Volume 12, Number 1, 2012
Carolina Ferreira Siqueira and Associate Prof. John Cokley
News publishers experimenting with paywalls and subscription business models are essentially seeking to set up their own online community of audience members. Online communities are also growing up around collectives of citizen journalists. Both of these phenomena make research into such communities potentially valuable. Online communities are being used to complement or replace face-to-face interactions, especially between widely distributed individuals. Organisations and individuals tend to have high expectations towards such computer-mediated communities, expecting low costs, increased interactivity and participation, open boundaries and in commercial models, the flow of revenues. However, the mere setting up of a platform to establish online interactivity is often not enough to promote the maintenance of virtual communities. This study explores the theoretical and practical factors that contribute to the sustainability of such communities. The combination of a systematic review and meta-analysis of relevant case studies carried out in online contexts provides qualitative insights to the multiple facets of this kind of interaction. The findings suggest that online communities are likely to lack theoretical foundations. Additionally, the results suggest that such communities end up being as hierarchical as classical communities can be, and that whatever benefits there might be in invisibility might be lost on members. Moreover, analysis suggests a discrepancy in the expectations members and organisations have about building identity in online communities. Although the former perceives the community as a pool of goodwill, the latter sees it as a website or a system. Organisations planning to establish online communities should dedicate considerable time to reflect on the motives for this pursuit, as the meaningfulness of such communities to their members is crucial to overall sustainability.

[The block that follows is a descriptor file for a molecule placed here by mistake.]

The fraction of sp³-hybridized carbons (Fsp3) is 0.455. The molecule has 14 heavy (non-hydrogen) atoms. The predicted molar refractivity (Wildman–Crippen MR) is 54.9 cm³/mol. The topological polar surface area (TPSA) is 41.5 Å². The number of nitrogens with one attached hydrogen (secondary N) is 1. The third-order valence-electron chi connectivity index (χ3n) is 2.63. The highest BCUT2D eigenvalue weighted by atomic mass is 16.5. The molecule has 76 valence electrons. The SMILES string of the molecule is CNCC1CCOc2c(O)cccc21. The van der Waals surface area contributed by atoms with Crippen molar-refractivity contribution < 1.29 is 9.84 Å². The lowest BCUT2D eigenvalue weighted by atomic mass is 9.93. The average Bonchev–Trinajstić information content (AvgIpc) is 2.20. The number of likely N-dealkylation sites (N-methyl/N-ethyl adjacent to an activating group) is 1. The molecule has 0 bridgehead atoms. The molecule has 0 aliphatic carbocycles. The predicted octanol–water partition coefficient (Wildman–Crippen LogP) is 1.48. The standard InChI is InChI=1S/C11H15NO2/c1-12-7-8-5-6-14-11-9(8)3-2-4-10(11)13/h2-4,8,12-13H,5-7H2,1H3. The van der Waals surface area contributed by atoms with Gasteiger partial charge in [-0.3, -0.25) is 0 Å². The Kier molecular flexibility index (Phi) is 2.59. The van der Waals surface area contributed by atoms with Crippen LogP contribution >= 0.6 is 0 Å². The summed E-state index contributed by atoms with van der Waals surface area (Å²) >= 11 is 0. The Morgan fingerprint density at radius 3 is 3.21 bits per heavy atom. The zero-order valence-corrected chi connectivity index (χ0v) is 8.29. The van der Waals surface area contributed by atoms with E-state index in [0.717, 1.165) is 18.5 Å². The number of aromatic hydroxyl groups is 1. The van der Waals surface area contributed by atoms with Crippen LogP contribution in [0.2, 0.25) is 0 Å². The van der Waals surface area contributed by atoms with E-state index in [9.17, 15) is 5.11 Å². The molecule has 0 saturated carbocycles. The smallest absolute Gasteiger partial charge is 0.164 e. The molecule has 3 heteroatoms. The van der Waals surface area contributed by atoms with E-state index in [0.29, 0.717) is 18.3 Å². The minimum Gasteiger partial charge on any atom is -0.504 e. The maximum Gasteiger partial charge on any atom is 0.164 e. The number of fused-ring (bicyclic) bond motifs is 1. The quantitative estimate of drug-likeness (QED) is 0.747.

Newspapers are widely held to be in serious crisis. In the Western world, the rise of online news and new multiple sources of news and information have changed the economics of newspaper publishing. The crisis has been felt most painfully in the United States, where even as online audiences grow, print circulation continues to decline. In the United Kingdom, where newspapers are less dependent on advertising revenue than their trans-Atlantic counterparts, the effects have been less marked.
However the crisis of the newspaper is far from universal. In China and India, newspaper markets are growing strongly, fuelled by robust economic growth and demand from an emerging urban and literate middle class that is enjoying higher incomes and rising standards of living.
Dr Kasun Ubayasiri
News media plays a crucial role in generating public discourse and interpreting ‘reality’, and within this context the role played by newspapers in interpreting and explaining complex political machinations cannot be overlooked. The process of packaging ‘reality’ for media consumption, invariably results in the framing of narratives that emphasise certain attributes of a media event over others. This paper analyses how US and Sri Lankan newspapers covered a number of complex political narratives, when reporting a US sponsored resolution in the United Nations Human Rights Council on alleged war crimes committed during the final stages of the Sri Lankan civil war. This paper looks at how the domestic press in the two countries favoured nationalist frames, emphasising the ‘home government’ in the best possible light.
Dr Judith Clarke, Baptist University, Hong Kong
Elliott S. Parker, Central Michigan University, USA
Dr Lee Richard Duffield, Queensland University of Technology
Jim Tully, University of Canterbury, New Zealand
Dr Kasun Ubayasiri, Griffith University, Brisbane
Philip Cass, Unitec, Auckland, New Zealand
Dr Stephen Stockwell, Griffith University, Gold Coast
Dr Steve Quinn, University of Nottingham, Ningbo, China
Ejournalist: refereed media journal. ISSN 1444-741X